One lobbyist for a major wind developer, who was granted anonymity to discuss the situation candidly, sounded hopeful that reports that senators on both sides of the aisle were beginning to get serious about dealing with the extenders, suggesting that Republicans may want to be able “to claim some credit for this” and would be willing to reach a deal.
Pushing the PTC back to a crowded post-election calendar has its own risks, this source notes, because Congress may simply run out of time to get to everything on its plate as the holidays approach and lawmakers start itching to get out of town. “Then what you worry about is maybe they don’t even get to it in the lame duck,” the lobbyist says.
A second wind company representative was much more pessimistic, however. This source, also speaking on condition of anonymity, noted that even if a bill could make it to the floor of the Senate — a massive hurdle in and of itself because of persistent partisan wrangling over amendments and procedural issues — the House has shown little interest in dealing with the extenders before the election.
Many observers suspect Republicans will try to delay action on the PTC in order to use it as a bargaining chip in an effort to force Democrats to extend George W. Bush-era tax cuts that also are set to expire at the end of this year.
Some GOP aides have said such a gambit is being considered, although Rep. Pat Tiberi (R-Ohio), who is spearheading the extenders effort in the House, have said the extenders and Bush tax cuts will be dealt with separately. Nonetheless, Tiberi also has said he does not expect to have an extenders package ready for the floor until after the election.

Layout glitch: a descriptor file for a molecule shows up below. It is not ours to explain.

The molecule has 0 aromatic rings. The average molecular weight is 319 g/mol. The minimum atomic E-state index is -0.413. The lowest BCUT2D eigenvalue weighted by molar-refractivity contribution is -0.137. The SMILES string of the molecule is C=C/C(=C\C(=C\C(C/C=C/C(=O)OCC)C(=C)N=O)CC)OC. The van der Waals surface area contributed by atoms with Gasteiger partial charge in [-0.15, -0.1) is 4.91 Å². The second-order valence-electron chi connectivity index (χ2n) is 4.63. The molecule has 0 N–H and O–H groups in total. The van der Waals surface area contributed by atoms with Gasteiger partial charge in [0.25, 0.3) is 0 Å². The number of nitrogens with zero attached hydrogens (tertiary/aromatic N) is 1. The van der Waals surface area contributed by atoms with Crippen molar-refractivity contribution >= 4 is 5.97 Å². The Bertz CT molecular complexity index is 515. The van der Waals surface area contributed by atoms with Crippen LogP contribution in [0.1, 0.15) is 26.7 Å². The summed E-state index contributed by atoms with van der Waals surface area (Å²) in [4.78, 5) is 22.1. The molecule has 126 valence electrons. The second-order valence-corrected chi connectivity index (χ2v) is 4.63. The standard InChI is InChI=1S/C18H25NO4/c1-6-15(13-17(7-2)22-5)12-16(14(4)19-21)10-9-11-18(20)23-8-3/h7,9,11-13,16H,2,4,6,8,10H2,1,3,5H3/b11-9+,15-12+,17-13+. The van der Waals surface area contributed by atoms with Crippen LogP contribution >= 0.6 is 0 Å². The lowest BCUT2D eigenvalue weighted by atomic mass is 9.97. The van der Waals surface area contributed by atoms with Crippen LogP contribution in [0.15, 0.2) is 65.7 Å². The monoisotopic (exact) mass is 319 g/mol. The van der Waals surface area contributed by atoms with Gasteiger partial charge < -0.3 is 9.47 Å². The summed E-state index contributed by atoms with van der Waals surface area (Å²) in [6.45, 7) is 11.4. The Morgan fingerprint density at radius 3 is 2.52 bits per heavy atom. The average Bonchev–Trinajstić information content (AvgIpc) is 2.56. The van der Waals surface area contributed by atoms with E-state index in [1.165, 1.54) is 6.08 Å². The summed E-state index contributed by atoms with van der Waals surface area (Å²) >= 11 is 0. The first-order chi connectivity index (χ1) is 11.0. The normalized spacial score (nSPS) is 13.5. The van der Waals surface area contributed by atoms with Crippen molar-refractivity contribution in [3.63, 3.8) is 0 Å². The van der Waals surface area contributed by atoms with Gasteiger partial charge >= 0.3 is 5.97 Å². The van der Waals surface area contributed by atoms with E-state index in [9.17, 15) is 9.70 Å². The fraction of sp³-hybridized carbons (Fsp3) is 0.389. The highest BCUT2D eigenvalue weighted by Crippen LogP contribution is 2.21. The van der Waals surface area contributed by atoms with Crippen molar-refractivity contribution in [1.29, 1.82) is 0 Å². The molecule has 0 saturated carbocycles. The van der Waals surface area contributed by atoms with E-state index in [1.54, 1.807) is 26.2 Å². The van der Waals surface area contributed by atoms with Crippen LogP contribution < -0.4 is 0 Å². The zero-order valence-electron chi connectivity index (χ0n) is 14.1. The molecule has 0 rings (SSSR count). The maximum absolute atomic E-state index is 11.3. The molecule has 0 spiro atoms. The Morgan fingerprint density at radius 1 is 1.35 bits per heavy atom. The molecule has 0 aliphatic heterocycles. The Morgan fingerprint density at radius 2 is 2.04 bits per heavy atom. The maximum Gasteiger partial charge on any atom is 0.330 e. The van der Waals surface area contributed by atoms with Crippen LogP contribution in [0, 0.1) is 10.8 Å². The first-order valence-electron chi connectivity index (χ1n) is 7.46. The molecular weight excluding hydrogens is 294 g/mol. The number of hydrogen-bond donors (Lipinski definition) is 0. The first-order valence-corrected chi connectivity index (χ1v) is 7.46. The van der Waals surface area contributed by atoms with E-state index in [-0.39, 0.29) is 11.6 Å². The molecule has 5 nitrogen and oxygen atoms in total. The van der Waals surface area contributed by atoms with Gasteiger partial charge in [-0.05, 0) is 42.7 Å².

“It’s hard to get too excited about what’s going on,” the second wind lobbyist said.
Time is of the essence because of the 12- to 18-month lead time wind farms require before they can become operational and begin generating the tax benefits, industry sources say. Even if the credit is extended in November or December, industry representatives predict a significant downturn in 2013 compared to what is expected to be a banner year for turbine deployment this year.
Further complicating the PTC effort is growing opposition from tea party-supporting groups such as Americans for Prosperity, which counts the Koch brothers among its top backers. Americans for Prosperity is targeting Republican co-sponsors of House and Senate bills that would extend the PTC, with an email campaign from its members urging GOP lawmakers to withdraw their support from the PTC-extension bill.
More than 20 Republicans have signed onto the House bill from Reps. Dave Reichert (R-Wash.) and Earl Blumenauer (D-Ore.), H.R. 3307, which would extend the PTC through 2016. Three Senate Republicans are signed onto a similar bill in the upper chamber, S. 2201, that would extend the PTC through 2014.
Adam Berkland, Americans for Prosperity’s federal affairs manager, said the group plans to ramp up its campaign over the summer, although he acknowledged that efforts to defeat the credit could become more difficult if it makes it into a lame-duck package that would also include changes to tax policy the group could support, such as an extension of the Bush tax cuts.
“What are we going to do if they come out with a package like that but they’ve thrown the wind PTC in there?” he said in an interview this week.